Despite this, unfortunately, we have seen years of considerable distance between the major global powers, leading to an overall crisis of cooperation. We see more and more countries operating in small silos or smaller trading blocs – thereby turning the clock back on global connectivity and the benefits it brings. The major powers of the world have been growing further and further apart. Cooperation between the five permanent members of the UN Security Council (P5) had already been at a low point for years, well before the pandemic. The coronavirus crisis that has engulfed the world only risks exacerbating this situation, as so many governments turned to look inward as a result. And without cooperation at the highest level – without the P5 countries all cohesively working together – it will be impossible to tackle climate change in any meaningful way.

Global relations

It is time to renew our linkages with one another. Connectivity is the true safeguard of peace – when done properly it will help shore up a level of trust, which will be invaluable in the event of any future tension. While no two countries’ interests will ever be fully aligned and tensions can surface, a multipolar world is better than a unipolar one. Countries must find a way of working with each other, so we can all play our part in the battle of controlling emissions. 

Improving these global relations will only be addressed with good governance and, above all, effective leadership. Unfortunately, the world today has a leadership deficit. We need more powers to come to the table, to boost their influence and contribute to global affairs – and help to address the complex challenges we collectively face. It does not help that, for years, the UN has been missing in action. Institutions like this, which were established more than 50 years ago, need urgent reform to be able to move with the times and be able to effectively reflect the global reality. The UN has to start playing a more active role when it comes to climate change – for example, it should do more to monitor, measure targets and countries’ progress, and finally to penalize those who violate them.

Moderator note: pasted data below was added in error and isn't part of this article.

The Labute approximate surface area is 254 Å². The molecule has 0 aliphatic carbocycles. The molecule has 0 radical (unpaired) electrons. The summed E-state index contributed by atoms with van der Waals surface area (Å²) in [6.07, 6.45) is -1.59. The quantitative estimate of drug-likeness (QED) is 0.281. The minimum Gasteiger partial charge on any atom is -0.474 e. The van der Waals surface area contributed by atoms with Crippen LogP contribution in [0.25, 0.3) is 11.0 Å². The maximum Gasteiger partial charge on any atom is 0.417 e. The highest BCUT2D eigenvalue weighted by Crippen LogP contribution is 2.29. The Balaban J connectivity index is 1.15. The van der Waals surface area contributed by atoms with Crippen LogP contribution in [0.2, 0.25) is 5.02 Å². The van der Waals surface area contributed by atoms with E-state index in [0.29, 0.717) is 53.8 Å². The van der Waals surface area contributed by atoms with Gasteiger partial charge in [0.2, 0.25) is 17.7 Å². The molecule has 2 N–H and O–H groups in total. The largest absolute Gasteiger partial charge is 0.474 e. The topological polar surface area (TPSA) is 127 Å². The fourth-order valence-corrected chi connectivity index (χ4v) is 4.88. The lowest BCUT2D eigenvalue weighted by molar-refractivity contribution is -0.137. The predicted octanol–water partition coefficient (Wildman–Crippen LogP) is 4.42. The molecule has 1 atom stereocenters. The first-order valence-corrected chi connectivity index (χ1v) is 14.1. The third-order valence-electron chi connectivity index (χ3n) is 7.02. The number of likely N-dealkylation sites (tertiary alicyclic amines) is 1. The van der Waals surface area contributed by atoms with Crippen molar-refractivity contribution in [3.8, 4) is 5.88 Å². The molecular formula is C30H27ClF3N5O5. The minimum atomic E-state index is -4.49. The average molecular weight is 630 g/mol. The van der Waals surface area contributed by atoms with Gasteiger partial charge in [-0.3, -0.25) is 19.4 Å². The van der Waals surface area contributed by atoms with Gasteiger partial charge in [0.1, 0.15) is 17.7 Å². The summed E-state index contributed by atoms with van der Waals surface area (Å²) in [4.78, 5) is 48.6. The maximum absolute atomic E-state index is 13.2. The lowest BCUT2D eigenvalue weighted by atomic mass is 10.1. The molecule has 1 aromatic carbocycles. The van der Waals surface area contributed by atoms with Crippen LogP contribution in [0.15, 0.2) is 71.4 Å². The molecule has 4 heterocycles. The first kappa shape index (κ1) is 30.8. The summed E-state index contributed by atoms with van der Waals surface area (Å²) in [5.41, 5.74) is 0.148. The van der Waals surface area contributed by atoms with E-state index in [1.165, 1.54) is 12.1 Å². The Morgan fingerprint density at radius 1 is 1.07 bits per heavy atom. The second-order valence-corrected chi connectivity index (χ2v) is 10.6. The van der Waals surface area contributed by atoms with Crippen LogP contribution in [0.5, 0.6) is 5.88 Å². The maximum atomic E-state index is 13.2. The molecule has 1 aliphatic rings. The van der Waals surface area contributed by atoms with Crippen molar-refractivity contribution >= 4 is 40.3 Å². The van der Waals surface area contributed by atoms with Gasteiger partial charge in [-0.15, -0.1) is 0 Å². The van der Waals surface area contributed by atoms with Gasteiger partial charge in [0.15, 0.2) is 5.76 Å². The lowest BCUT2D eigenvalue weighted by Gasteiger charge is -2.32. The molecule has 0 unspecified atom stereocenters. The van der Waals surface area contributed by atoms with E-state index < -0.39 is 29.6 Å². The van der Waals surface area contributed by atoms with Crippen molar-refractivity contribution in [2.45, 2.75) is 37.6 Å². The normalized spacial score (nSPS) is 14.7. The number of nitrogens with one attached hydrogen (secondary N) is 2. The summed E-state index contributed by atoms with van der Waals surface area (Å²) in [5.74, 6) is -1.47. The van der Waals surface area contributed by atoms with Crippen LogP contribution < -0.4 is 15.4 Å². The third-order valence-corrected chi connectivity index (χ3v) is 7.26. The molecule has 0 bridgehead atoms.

As we look towards the COP26 summit in Glasgow, we need to make the most of an opportunity which has been denied to us throughout the pandemic. Finally, major world powers look set to be in the same room together with one broad item on the agenda – how to meet our agreed emissions targets, and to do even more to tackle the quickly escalating climate emergency. It is an encouraging step that US President Biden has committed to be there in person. Now it is time for all major carbon-emitting countries to take joint action to reduce emissions and build a world economy based on green energy. In this, collective, coordinated action is key to achieving a more sustainable and viable future.